It often comes as a surprise for people to discover that the man described as the ‘godfather of shock rock’ is only seven years younger than Bob Dylan. And yet, their outputs couldn’t be more different.
Where Dylan was reserved and literary, Alice Cooper was exuberant and provocative. Where Dylan was meditative, Cooper was chaotic. Through the wild-antics of his alter ego (whose dangerous habits occasionally leaked into Cooper’s own life), the singer bought theatre into rock music, painting a picture of rock ‘n’ roll excess before it got such a bad name. Indeed, Cooper was almost a pastiche of rock, a bouffant clown with a guitar and a microphone — but that in no way lessened the quality of his music. In that regard, he was deadly serious.
His unique brand of glam-rock blended everything from vaudeville and B-movie horror tropes to metal and new-wave, garnering him a huge fanbase and a career that has spanned over 50 years. He even earned the praise of two of music’s most revered songwriters, John Lennon and Bob Dylan. Both spoke of Cooper with a great deal of respect, with the latter going so far as to state that he believed Cooper’s talents as a songwriter were underappreciated. Indeed, Cooper’s taste for stage theatrics often overshadowed the substance of his songs. But Dylan seemed to recognise the nuance in Cooper’s craft.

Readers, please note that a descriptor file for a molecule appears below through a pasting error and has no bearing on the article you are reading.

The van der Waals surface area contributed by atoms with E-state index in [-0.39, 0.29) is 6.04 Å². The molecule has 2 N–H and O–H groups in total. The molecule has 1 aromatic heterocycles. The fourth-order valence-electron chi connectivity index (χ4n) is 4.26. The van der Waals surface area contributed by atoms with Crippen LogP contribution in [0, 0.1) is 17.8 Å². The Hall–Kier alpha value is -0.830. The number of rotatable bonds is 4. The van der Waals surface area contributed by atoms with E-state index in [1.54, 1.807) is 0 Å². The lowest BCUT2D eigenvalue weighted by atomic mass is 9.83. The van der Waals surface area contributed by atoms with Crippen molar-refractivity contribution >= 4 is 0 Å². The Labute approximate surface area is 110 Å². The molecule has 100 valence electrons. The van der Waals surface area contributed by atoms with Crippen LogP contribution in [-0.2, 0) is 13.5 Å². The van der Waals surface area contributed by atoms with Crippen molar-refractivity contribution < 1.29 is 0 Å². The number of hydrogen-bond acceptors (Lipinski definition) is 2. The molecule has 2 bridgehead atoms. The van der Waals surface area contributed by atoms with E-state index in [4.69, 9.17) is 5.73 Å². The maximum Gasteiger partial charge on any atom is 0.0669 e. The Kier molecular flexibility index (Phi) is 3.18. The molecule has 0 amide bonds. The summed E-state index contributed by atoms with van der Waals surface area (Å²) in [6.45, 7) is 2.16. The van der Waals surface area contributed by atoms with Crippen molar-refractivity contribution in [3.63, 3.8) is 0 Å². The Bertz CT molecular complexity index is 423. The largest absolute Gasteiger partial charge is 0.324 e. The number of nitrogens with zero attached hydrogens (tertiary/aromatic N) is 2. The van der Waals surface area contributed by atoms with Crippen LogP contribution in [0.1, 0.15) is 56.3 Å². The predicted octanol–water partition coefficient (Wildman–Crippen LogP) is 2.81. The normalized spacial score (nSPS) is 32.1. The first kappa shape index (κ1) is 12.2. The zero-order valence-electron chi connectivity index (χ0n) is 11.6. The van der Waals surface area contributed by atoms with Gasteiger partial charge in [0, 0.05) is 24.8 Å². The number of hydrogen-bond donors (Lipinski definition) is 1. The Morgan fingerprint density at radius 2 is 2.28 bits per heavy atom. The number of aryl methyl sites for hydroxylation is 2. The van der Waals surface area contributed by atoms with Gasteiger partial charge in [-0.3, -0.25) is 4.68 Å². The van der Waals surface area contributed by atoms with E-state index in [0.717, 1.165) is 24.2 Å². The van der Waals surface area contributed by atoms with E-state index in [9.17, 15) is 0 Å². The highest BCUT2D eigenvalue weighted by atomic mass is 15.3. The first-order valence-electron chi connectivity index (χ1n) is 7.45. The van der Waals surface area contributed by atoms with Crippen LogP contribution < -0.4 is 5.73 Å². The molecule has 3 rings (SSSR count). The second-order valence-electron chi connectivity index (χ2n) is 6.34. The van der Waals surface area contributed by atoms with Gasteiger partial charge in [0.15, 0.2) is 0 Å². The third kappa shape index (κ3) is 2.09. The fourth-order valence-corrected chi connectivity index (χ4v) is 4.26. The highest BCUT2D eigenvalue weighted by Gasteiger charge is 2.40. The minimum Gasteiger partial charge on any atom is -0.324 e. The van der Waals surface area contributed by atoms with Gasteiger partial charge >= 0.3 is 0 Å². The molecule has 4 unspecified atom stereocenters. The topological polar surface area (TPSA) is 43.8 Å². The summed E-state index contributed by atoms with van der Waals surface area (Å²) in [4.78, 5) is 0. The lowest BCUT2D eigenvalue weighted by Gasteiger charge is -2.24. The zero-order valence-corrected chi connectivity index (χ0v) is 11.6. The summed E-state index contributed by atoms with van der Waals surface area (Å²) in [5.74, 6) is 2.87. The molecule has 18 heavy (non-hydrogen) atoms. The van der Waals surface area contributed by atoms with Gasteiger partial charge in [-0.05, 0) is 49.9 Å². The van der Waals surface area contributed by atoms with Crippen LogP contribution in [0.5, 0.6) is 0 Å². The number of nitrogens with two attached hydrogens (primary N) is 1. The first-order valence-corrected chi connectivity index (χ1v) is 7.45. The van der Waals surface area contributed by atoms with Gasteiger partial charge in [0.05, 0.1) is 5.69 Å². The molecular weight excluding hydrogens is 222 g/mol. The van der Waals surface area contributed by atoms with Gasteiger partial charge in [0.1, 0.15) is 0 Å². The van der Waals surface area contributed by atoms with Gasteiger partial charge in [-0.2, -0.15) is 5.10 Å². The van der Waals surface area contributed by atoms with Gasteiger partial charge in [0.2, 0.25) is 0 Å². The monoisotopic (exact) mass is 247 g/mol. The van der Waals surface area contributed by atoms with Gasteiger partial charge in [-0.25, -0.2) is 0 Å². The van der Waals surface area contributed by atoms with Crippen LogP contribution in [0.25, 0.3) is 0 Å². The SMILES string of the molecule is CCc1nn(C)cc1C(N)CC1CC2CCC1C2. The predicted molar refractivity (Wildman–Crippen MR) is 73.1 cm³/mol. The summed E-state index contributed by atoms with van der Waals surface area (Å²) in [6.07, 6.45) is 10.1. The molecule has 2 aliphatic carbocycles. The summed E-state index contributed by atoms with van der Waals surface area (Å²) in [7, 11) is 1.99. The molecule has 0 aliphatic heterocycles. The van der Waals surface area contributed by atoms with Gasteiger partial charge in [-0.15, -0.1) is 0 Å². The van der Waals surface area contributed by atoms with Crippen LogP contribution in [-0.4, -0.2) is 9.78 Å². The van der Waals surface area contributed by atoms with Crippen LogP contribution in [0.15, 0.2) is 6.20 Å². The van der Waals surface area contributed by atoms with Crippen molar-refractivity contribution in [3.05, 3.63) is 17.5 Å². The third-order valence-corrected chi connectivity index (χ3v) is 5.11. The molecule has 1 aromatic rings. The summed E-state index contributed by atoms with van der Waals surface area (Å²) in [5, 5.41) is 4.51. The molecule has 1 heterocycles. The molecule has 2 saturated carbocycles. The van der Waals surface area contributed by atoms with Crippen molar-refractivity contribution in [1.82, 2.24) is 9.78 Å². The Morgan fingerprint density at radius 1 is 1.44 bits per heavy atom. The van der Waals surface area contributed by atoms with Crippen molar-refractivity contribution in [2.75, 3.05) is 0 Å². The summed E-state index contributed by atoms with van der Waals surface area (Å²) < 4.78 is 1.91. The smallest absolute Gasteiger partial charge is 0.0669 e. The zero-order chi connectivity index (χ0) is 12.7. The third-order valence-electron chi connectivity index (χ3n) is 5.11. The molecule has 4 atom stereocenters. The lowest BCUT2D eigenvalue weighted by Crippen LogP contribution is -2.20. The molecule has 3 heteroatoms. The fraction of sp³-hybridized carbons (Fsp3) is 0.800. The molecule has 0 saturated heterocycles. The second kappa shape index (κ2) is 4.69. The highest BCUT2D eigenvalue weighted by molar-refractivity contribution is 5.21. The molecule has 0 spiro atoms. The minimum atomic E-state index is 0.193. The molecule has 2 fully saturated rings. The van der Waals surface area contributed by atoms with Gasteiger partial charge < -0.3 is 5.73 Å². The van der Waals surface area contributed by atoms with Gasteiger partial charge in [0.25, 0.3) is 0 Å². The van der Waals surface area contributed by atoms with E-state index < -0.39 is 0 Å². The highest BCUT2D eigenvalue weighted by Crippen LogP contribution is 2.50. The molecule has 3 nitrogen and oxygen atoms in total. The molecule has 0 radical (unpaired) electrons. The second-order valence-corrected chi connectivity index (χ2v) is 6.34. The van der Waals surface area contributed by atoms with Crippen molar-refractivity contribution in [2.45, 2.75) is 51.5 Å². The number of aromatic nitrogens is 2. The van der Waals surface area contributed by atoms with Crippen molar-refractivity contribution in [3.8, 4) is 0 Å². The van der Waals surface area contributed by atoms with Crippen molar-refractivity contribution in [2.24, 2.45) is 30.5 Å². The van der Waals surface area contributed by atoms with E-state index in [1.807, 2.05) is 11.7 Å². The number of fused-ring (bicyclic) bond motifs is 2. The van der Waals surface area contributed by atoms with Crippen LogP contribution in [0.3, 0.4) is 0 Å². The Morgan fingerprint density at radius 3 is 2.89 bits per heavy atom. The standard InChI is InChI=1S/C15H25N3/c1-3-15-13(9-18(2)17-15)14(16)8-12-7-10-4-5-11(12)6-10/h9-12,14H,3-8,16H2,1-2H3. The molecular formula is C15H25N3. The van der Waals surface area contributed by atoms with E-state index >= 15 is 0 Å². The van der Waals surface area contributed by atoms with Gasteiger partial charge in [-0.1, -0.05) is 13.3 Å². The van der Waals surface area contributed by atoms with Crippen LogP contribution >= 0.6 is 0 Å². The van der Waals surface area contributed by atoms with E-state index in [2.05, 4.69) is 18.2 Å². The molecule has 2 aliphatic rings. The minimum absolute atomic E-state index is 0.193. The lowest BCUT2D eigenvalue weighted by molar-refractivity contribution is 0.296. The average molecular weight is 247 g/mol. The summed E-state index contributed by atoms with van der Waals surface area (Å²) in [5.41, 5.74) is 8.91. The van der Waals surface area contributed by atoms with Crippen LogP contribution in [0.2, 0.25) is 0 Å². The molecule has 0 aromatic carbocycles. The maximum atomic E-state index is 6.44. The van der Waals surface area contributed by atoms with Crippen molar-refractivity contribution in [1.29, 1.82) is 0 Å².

Recalling Dylan’s praise in an interview, Cooper said: “I had never met Bob Dylan, but he was certainly the poet laureate of America. That was a huge compliment for me.” He went on to note how The Beatles’ John Lennon was also a big fan, adding: “John Lennon’s favourite song was ‘Elected’, which he used to talk about, and that gave us some credibility. I do think that the music was overshadowed by the theatrics, but that didn’t keep us from trying to write great songs.”
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Considering both Bob Dylan and John Lennon are widely regarded as political songwriters, it’s pretty surprising that they resonated with Cooper’s work. The shock-rocker has always stood in stark contrast to the protest song tradition, choosing instead to use his music as a vehicle for escapism. “I don’t like to mix politics and rock ’n’ roll, he said in a 2018 interview.
“I don’t look at Bono, Sting and Bruce Springsteen as political. I look at them as being humanitarian,” he added. “I’ll contribute to anything humanitarian. Helping people who can’t help themselves. But when musicians are telling people who to vote for, I think that’s an abuse of power. You’re telling your fans not to think for themselves, just to think like you. Rock ’n’ roll is about freedom – and that’s not freedom,” Cooper concluded.
But perhaps Lennon and Dylan recognised something in Cooper’s work that was more powerful than political songwriting. In offering an escape from the mundanity of the everyday, Cooper allowed his fans to live a new kind of reality, one that might have made even the impossible seem entirely feasible.
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